Excerpt of foreword to Cardenio and Celinde - Updated Aug. 24

London                                                                                                                         (c) Koen Douterloigne

Similar to the pursuit of “happiness” or “success” today, the people of seventeenth-century Europe had their own aim in life. Willi Harring calls this contingent truth “the need for a moral and religious rebirth,” (27); Mary Gilbert cites it as the question: "What can I do so that I will become spiritual (selig)?” (491) If the people actually sought the sublimity of metaphysical awakening, then they sought metaphysical awakening. Drama was supposed to generate enthusiasm for the higher ideals of mankind, dismissing materialism in favor of the metaphysical. (Harring 24)

Los Angeles                                                                                                                (c) Perypatetik Media

Cardenio falls in love with Olympia, but her father rejects him. Soon he regains her favor, and her brother changes his opinion. When a man bribes a maid to enter Olympia’s sleeping chamber, Cardenio swears he was not the intruder and is so offended that he rejects her family’s ultimate attempt to resolve the disgrace by having them wed after all. Slowly, however, they move closer again, but once his love letters are not delivered, Olympia weds another man. That is Cardenio's story. It is repeated by Johannes Steinberg (36) and Mary Gilbert. But what if Cardenio's account isn't accurate?

Newport Beach                                                                                                                       (c) Perypatetik Media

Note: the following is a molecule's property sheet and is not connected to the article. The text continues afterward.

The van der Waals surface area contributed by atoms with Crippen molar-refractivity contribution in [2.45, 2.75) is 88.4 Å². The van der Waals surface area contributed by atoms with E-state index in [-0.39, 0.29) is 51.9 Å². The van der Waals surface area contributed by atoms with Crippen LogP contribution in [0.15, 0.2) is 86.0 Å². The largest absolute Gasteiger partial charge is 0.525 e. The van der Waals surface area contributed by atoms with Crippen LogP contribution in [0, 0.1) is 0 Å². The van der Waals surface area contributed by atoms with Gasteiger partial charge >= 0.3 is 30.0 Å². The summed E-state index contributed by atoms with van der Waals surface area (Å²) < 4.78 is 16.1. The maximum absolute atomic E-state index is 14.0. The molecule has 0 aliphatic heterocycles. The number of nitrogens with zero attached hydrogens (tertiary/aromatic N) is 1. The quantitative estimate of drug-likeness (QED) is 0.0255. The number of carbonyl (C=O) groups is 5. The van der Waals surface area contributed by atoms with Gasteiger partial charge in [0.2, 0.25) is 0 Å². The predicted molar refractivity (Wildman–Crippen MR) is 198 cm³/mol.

Narratologists such Dorrit Cohn, Franz Stanzel and Gerarde Genette as well as authors like Raymond Federmann and Paul Auster have drawn attention to instability in words, sentence structure, narration and apprehension. While these narratologists described the uncertainty of source in indirect discourse, Federmann, Auster and others (unconsciously developing James's experiment in The Bostonians) built unstable narration into their novels so multiple narrators could tell the story. Gryphius, a Protestant, was influenced by a quite different group: the Catholic Jesuits and their drama. The choice of contemporary subjects as opposed to ones from antiquity, Italian novellas and world history (Harring 6, 13), the hero as model (ibid 10), but not the title of the work (ibid 17-18), a prologue (ibid 19), allegorical figures (ibid 21), appearance of apparitions (ibid 22), five acts and choruses (ibid 23), inspiring the audience to a higher ideal (ibid 24) were typical characteristics of Jesuit drama found in Gryphius's plays in general and specifically in Cardenio and Celinde...

Henry Whittlesey


Gilber, Mary. Gryphius's "Cardenio und Celinde". The Modern Language Review, V. 45, No. 4 (Oct. 1950): 483-496

Harring, Willi. Andreas Gryphius und das Drama der Jesuiten. Druck von Ehrhardt Karra. 1907

Steinberg, Johannes. Die Reyen in den Trauerspielen des Andreas Gryphius. Druck der Univ.-Buchdruckerei von E.U. Huth, 1914.
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